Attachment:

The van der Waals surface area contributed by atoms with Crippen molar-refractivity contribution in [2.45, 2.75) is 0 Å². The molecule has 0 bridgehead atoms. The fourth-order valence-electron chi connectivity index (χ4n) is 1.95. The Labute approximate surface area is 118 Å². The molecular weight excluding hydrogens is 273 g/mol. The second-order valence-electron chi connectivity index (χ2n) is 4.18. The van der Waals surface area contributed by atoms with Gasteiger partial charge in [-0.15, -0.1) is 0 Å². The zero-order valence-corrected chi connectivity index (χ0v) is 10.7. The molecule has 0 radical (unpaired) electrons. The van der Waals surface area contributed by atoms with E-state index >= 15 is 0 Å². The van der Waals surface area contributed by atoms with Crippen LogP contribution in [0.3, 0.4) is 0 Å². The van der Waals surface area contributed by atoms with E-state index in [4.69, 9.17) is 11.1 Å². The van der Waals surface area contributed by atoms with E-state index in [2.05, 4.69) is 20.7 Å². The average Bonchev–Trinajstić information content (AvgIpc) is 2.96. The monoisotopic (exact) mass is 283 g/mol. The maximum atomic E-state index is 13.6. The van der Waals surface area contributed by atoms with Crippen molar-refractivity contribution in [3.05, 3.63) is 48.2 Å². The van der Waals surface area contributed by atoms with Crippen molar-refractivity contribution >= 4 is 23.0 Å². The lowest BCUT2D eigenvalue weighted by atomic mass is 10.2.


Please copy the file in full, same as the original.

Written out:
The van der Waals surface area contributed by atoms with Crippen molar-refractivity contribution in [2.45, 2.75) is 0 Å². The molecule has 0 bridgehead atoms. The fourth-order valence-electron chi connectivity index (χ4n) is 1.95. The Labute approximate surface area is 118 Å². The molecular weight excluding hydrogens is 273 g/mol. The second-order valence-electron chi connectivity index (χ2n) is 4.18. The van der Waals surface area contributed by atoms with Gasteiger partial charge in [-0.15, -0.1) is 0 Å². The zero-order valence-corrected chi connectivity index (χ0v) is 10.7. The molecule has 0 radical (unpaired) electrons. The van der Waals surface area contributed by atoms with E-state index >= 15 is 0 Å². The van der Waals surface area contributed by atoms with Crippen LogP contribution in [0.3, 0.4) is 0 Å². The van der Waals surface area contributed by atoms with E-state index in [4.69, 9.17) is 11.1 Å². The van der Waals surface area contributed by atoms with E-state index in [2.05, 4.69) is 20.7 Å². The average Bonchev–Trinajstić information content (AvgIpc) is 2.96. The monoisotopic (exact) mass is 283 g/mol. The maximum atomic E-state index is 13.6. The van der Waals surface area contributed by atoms with Crippen molar-refractivity contribution in [3.05, 3.63) is 48.2 Å². The van der Waals surface area contributed by atoms with Crippen molar-refractivity contribution >= 4 is 23.0 Å². The lowest BCUT2D eigenvalue weighted by atomic mass is 10.2.